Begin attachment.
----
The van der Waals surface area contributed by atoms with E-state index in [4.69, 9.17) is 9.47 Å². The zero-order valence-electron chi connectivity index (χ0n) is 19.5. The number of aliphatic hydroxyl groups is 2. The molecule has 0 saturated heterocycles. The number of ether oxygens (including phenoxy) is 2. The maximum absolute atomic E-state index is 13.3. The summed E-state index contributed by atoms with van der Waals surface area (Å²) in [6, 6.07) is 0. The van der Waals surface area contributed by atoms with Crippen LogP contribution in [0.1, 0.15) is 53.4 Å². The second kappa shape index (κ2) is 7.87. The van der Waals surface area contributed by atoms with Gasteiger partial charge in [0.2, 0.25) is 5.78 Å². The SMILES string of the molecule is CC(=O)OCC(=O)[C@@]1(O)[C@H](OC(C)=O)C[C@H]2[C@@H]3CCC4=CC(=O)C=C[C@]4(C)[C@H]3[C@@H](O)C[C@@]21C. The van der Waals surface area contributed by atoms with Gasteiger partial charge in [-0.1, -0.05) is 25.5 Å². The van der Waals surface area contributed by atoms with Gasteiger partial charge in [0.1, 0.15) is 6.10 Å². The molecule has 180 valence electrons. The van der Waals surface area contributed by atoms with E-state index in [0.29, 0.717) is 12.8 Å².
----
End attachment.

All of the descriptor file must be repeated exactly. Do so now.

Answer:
The van der Waals surface area contributed by atoms with E-state index in [4.69, 9.17) is 9.47 Å². The zero-order valence-electron chi connectivity index (χ0n) is 19.5. The number of aliphatic hydroxyl groups is 2. The molecule has 0 saturated heterocycles. The number of ether oxygens (including phenoxy) is 2. The maximum absolute atomic E-state index is 13.3. The summed E-state index contributed by atoms with van der Waals surface area (Å²) in [6, 6.07) is 0. The van der Waals surface area contributed by atoms with Crippen LogP contribution in [0.1, 0.15) is 53.4 Å². The second kappa shape index (κ2) is 7.87. The van der Waals surface area contributed by atoms with Gasteiger partial charge in [0.2, 0.25) is 5.78 Å². The SMILES string of the molecule is CC(=O)OCC(=O)[C@@]1(O)[C@H](OC(C)=O)C[C@H]2[C@@H]3CCC4=CC(=O)C=C[C@]4(C)[C@H]3[C@@H](O)C[C@@]21C. The van der Waals surface area contributed by atoms with Gasteiger partial charge in [-0.1, -0.05) is 25.5 Å². The van der Waals surface area contributed by atoms with Gasteiger partial charge in [0.1, 0.15) is 6.10 Å². The molecule has 180 valence electrons. The van der Waals surface area contributed by atoms with E-state index in [0.29, 0.717) is 12.8 Å².